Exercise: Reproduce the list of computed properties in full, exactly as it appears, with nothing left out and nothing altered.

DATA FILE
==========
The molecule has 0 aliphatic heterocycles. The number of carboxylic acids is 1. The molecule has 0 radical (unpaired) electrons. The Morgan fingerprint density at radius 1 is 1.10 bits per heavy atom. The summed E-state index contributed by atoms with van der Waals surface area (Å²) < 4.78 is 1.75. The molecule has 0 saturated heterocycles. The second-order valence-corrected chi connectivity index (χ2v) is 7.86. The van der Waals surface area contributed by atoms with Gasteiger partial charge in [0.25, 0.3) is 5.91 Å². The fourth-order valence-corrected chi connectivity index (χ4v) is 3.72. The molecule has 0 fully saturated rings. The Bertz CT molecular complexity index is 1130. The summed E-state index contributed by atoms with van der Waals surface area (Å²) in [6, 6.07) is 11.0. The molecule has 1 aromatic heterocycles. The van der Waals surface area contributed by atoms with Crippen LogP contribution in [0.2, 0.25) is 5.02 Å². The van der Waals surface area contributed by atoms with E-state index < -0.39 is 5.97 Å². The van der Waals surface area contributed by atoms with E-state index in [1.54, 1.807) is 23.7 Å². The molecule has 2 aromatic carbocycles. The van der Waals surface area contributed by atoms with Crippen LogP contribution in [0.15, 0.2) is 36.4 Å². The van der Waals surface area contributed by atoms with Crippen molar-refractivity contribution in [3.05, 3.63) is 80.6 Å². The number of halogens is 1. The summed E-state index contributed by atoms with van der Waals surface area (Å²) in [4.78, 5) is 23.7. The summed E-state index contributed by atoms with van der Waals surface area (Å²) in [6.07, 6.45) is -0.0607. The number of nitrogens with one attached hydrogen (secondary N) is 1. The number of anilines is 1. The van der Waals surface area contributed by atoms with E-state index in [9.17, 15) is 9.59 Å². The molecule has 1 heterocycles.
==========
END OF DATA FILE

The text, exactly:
The molecule has 0 aliphatic heterocycles. The number of carboxylic acids is 1. The molecule has 0 radical (unpaired) electrons. The Morgan fingerprint density at radius 1 is 1.10 bits per heavy atom. The summed E-state index contributed by atoms with van der Waals surface area (Å²) < 4.78 is 1.75. The molecule has 0 saturated heterocycles. The second-order valence-corrected chi connectivity index (χ2v) is 7.86. The van der Waals surface area contributed by atoms with Gasteiger partial charge in [0.25, 0.3) is 5.91 Å². The fourth-order valence-corrected chi connectivity index (χ4v) is 3.72. The molecule has 0 fully saturated rings. The Bertz CT molecular complexity index is 1130. The summed E-state index contributed by atoms with van der Waals surface area (Å²) in [6, 6.07) is 11.0. The molecule has 1 aromatic heterocycles. The van der Waals surface area contributed by atoms with Crippen LogP contribution in [0.2, 0.25) is 5.02 Å². The van der Waals surface area contributed by atoms with E-state index < -0.39 is 5.97 Å². The van der Waals surface area contributed by atoms with E-state index in [1.54, 1.807) is 23.7 Å². The molecule has 2 aromatic carbocycles. The van der Waals surface area contributed by atoms with Crippen LogP contribution in [0.15, 0.2) is 36.4 Å². The van der Waals surface area contributed by atoms with Crippen molar-refractivity contribution in [3.05, 3.63) is 80.6 Å². The number of halogens is 1. The summed E-state index contributed by atoms with van der Waals surface area (Å²) in [4.78, 5) is 23.7. The summed E-state index contributed by atoms with van der Waals surface area (Å²) in [6.07, 6.45) is -0.0607. The number of nitrogens with one attached hydrogen (secondary N) is 1. The number of anilines is 1. The van der Waals surface area contributed by atoms with E-state index in [9.17, 15) is 9.59 Å². The molecule has 1 heterocycles.